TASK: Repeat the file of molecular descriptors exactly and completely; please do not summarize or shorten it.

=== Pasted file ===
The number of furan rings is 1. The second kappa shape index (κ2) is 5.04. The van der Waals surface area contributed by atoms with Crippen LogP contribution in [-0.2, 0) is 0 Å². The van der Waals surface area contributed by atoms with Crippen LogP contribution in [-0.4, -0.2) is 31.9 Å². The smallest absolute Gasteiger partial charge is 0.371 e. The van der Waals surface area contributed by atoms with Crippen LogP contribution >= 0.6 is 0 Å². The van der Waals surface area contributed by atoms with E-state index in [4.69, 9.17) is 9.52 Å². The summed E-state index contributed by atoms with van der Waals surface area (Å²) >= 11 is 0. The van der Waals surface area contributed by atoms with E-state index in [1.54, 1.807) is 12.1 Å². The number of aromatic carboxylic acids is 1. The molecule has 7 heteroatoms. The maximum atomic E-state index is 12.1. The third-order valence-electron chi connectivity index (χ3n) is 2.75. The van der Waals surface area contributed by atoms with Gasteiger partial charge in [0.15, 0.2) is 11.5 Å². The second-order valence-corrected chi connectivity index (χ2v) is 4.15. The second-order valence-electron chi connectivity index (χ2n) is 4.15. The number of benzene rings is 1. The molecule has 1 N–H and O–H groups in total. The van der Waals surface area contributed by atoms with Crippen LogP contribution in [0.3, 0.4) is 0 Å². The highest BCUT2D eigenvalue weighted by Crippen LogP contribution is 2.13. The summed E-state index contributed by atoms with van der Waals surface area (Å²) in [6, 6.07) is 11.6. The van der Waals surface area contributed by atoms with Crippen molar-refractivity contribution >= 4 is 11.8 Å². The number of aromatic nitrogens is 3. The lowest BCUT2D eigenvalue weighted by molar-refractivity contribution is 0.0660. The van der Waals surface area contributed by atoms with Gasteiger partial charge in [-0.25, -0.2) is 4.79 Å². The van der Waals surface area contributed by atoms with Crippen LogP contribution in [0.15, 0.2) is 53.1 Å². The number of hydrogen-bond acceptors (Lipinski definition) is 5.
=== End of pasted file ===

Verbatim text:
The number of furan rings is 1. The second kappa shape index (κ2) is 5.04. The van der Waals surface area contributed by atoms with Crippen LogP contribution in [-0.2, 0) is 0 Å². The van der Waals surface area contributed by atoms with Crippen LogP contribution in [-0.4, -0.2) is 31.9 Å². The smallest absolute Gasteiger partial charge is 0.371 e. The van der Waals surface area contributed by atoms with Crippen LogP contribution >= 0.6 is 0 Å². The van der Waals surface area contributed by atoms with E-state index in [4.69, 9.17) is 9.52 Å². The summed E-state index contributed by atoms with van der Waals surface area (Å²) >= 11 is 0. The van der Waals surface area contributed by atoms with E-state index in [1.54, 1.807) is 12.1 Å². The number of aromatic carboxylic acids is 1. The molecule has 7 heteroatoms. The maximum atomic E-state index is 12.1. The third-order valence-electron chi connectivity index (χ3n) is 2.75. The van der Waals surface area contributed by atoms with Gasteiger partial charge in [0.15, 0.2) is 11.5 Å². The second-order valence-corrected chi connectivity index (χ2v) is 4.15. The second-order valence-electron chi connectivity index (χ2n) is 4.15. The number of benzene rings is 1. The molecule has 1 N–H and O–H groups in total. The van der Waals surface area contributed by atoms with Crippen LogP contribution in [0.3, 0.4) is 0 Å². The highest BCUT2D eigenvalue weighted by Crippen LogP contribution is 2.13. The summed E-state index contributed by atoms with van der Waals surface area (Å²) in [6, 6.07) is 11.6. The van der Waals surface area contributed by atoms with Crippen molar-refractivity contribution >= 4 is 11.8 Å². The number of aromatic nitrogens is 3. The lowest BCUT2D eigenvalue weighted by molar-refractivity contribution is 0.0660. The van der Waals surface area contributed by atoms with Gasteiger partial charge in [-0.25, -0.2) is 4.79 Å². The van der Waals surface area contributed by atoms with Crippen LogP contribution in [0.15, 0.2) is 53.1 Å². The number of hydrogen-bond acceptors (Lipinski definition) is 5.